Shoulder pain within the ICF framework; patient experiences of functioning and assessment methods
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AbstractIntroduction: Shoulder pain is a common, persistent and disabling disease. The restoration of abnormal movement-patterns is often an important goal in the treatment of patients with shoulder pain. The International Classification of Functioning, Disability and Health (ICF) is a conceptual framework and classification that has been developed by the World Health Organisation. The ICF is a common, multi-disciplinary language that allows identification of condition-specific codes (ICF categories), comparison between patient-experiences of functioning and assessment tools and development of new measures. Aims: The aims of this thesis are to identify the ICF categories that reflect the concepts used in assessment of shoulder pain and identify the ICF categories that reflect problems related to functioning and interactions with the environment in patients with shoulder pain. As an extension of this aim, whether patient experiences of functioning are captured by the present assessment tools is also investigated. Moreover, the ICF categories that reflect the patientexperiences of functioning and the content of the assessment tools are used to create a preliminary list of ICF categories for shoulder pain. Finally, a clinician-rated activity measure to capture abnormal movement patterns in the upper extremities is developed and tested. Methods: The present work is based on three studies: a literature review of measures, a cross-sectional study with patient interviews and a test-retest study. In addition, the datasets from the literature review of measures and the cross-sectional study with patient interviews constitute the material used for the comparison of the patient-experiences of functioning and the content of measures, and for the development of a preliminary list of ICF categories for shoulder pain. In the literature review, articles that were written in English, published in peerreviewed journals and based on clinical studies that included patients with shoulder pain aged 18 years and older were included. Studies on patients with fractures, joint replacement, complete dislocation, malignant condition, rheumatic diagnosis and stroke were excluded. The measures extracted from the articles were linked to ICF categories according to standardised rules. The frequency of the identified ICF categories was calculated and reported for categories with a frequency of at least 1%. In the cross-sectional study, patients in the outpatient clinic at the Department of Physical Medicine and Rehabilitation, Ullevaal University Hospital, were included. The inclusion and exclusion criteria were similar to those in the literature review. The patients were interviewed with a condition-adapted ICF checklist that contained 154 categories. The presence of a functional problem or environmental factor according to these ICF categories was registered. The ICF categories that were registered with a frequency of at least 5% were reported. The correspondence between these two datasets was investigated using the following criteria: (1) categories included in both datasets with similar rankings, (2) categories included in both datasets with different rankings, and (3) categories included in only one of the datasets. In addition, the match between high frequent patient-derived ICF categories (reported by = 50 %) and the content of frequently cited condition-specific measures (identified with = 10 citations) was investigated. The preliminary list of ICF categories for shoulder pain was constituted from all the ICF categories that were reported in the cross-sectional study with patient interviews and the literature review of measures. Finally, a simple, clinician-rated activity measure was developed and reliability tested. The development process was based on identification of eligible items in the literature, pilot-testing and statistical analyses. The test-retest study was conducted at the Department of Physiotherapy at Martina Hansens Hospital, Baerum. Patients aged 18 years and older with a main diagnosis of subacromial impingement syndrome were included. The exclusion criteria were similar to those from the literature review and the cross-sectional study. Item-reduction was based on item-to-sum correlations. In the further testing of the final scale, inter- and intra-rater reliability were calculated with the Interclass Correlation Coefficient (ICC) and a 95% Confidence Interval (CI). The minimal detectable change was calculated from the standard error. The content of the scale was linked to ICF categories according to the established rules. Results: In the literature review, 40 ICF categories were identified in 475 measures. Of these, 28 belonged to activities and participation, 11 to body functions and structures and 1 to environmental factors. In the cross-sectional study with patient interviews, 165 patients with a mean age of 46.5 years (SD = 12.5) were included. A total of 61 ICF categories were identified. Of these, 19 covered body functions and structures, 34 activities and participation, and 8 environmental factors. The correspondence between the two datasets was high for activities and participation, and lower for body functions and structures and environmental factors. In particular, patient-derived mental- and muscle body functions and environmental social support were not present in the measures. Moreover, 6 high frequent patient-derived categories are not matched by the content of any of the most frequently selected conditionspecific scales. The American Shoulder and Elbow Surgeons Standardized Form for Assessment of the Shoulder (ASES) and the Disability of the Arm, Shoulder and Hand (DASH) scale match the highest number of high frequent patient-derived categories. The preliminary list of ICF categories for shoulder pain contains a total of 68 second-level ICF categories. Of these more than half belong to activities and participation. In the test-retest study, a total of 63 patients, aged 53.3 (SD = 12.9) and diagnosed with subacromial impingement syndrome, were included. A clinician-rated activity measure, the Shoulder Activity Scale, with 3 items and a summed score ranging from 3 to 15 was developed. The inter-rater reliability and test-retest reliability were ICC = 0.80 (95% CI = 0.51 - 0.90) and ICC = 0.74 (95% CI = 0.58 - 0.84), respectively. The minimal detectable change of the scale was calculated as 3.32. The scale covers the ICF categories lifting and carrying objects (d430), dressing (d540), hand and arm use (d445) and control of voluntary movement (b760). Conclusions: The patient experiences of shoulder pain are multi-faceted, covering the ICF body functions sensation of pain, movement-related functions and mental functions and the activity and participation functions mobility, self-care, domestic life, interpersonal interactions and relationships, work and leisure activities. Except for social support from immediate family and friends, environmental factors were scarcely represented. The assessments of patients with shoulder pain only partially capture the patient experiences of functioning and there is large variation in the content of condition-specific measures. These findings have implications for clinicians and researchers in the selection of measures. The Shoulder Activity Scale is a simple and reliable measure that fills a gap in the assessment of patients with shoulder pain. Before it is applied in clinical settings, it needs to be validated. For the first time, a preliminary list of ICF categories for shoulder pain is presented. The preliminary list should be further developed with contributions from qualitative patient interviews, an expert survey and a formalised decision process.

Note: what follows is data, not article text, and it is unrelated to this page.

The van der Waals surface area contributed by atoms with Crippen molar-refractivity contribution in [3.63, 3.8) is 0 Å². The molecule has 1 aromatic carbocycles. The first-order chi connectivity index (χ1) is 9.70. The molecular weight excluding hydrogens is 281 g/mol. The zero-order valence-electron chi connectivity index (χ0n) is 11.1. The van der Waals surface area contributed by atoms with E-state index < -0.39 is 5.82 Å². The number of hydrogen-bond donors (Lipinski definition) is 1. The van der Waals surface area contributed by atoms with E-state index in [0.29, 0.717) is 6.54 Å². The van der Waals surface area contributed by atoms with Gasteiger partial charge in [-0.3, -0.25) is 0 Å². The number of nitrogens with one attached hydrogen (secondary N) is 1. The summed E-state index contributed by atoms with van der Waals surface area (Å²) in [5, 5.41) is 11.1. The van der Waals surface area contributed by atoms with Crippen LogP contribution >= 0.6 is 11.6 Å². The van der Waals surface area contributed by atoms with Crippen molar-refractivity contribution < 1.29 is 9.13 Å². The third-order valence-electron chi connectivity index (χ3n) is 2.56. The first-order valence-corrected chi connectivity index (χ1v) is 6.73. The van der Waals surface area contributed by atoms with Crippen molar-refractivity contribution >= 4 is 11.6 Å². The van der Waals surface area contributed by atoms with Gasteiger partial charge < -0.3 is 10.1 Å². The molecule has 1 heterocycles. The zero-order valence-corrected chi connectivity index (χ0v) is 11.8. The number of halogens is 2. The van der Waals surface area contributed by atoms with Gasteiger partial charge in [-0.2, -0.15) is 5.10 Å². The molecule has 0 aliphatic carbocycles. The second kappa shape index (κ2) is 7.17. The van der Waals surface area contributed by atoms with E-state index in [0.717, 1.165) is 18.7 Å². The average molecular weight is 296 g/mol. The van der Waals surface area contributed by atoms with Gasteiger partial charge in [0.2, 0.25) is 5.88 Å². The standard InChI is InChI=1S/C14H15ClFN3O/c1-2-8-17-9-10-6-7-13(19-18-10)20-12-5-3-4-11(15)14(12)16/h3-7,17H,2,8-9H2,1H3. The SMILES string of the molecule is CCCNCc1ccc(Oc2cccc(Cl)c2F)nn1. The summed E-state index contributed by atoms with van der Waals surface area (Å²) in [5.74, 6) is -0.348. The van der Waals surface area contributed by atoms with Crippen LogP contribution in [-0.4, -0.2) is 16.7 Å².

List of papers
|I: Roe Y, Soberg HL, Bautz-Holter E, Ostensjo S: A systematic review of measures of shoulder pain and functioning using the International Classification of Functioning, Disability and Health (ICF). BMC Musculoskelet Disorders 2013, 14:73. This is an Open Access article distributed under the terms of the Creative Commons Attribution License. The published version is available at: https://doi.org/10.1186/1471-2474-14-73|
|II: Roe Y, Bautz-Holter E, Juel NG, Soberg HL: Identification of relevant International Classification of Functioning, Disability and Health categories in patients with shoulder pain: A cross-sectional study. Journal of Rehabilitation Medicine 2013, 45(7):662-669. The published version is available at: https://doi.org/10.2340/16501977-1159|
|III: Roe Y, Ostensjo S, Bautz-Holter E, Juel NG, Engebretsen K, Soberg HL: Do the current measures of shoulder pain match patient-reported problems in functioning? A comparison based on the ICF. Disability and Rehabilitation, under review Sept. 2013. The paper is not available in DUO due to publisher restrictions.|
|IV: Roe Y, Haldorsen B, Svege I, Bergland A: Development and Reliability of a Clinicianrated Instrument to Evaluate Function in Individuals with Shoulder Pain: A Preliminary Study. Physiotherapy Research International 2013, 28(10). This is an open access article under the terms of the Creative Commons Attribution License. The published version is available at: https://doi.org/10.1002/pri.1555|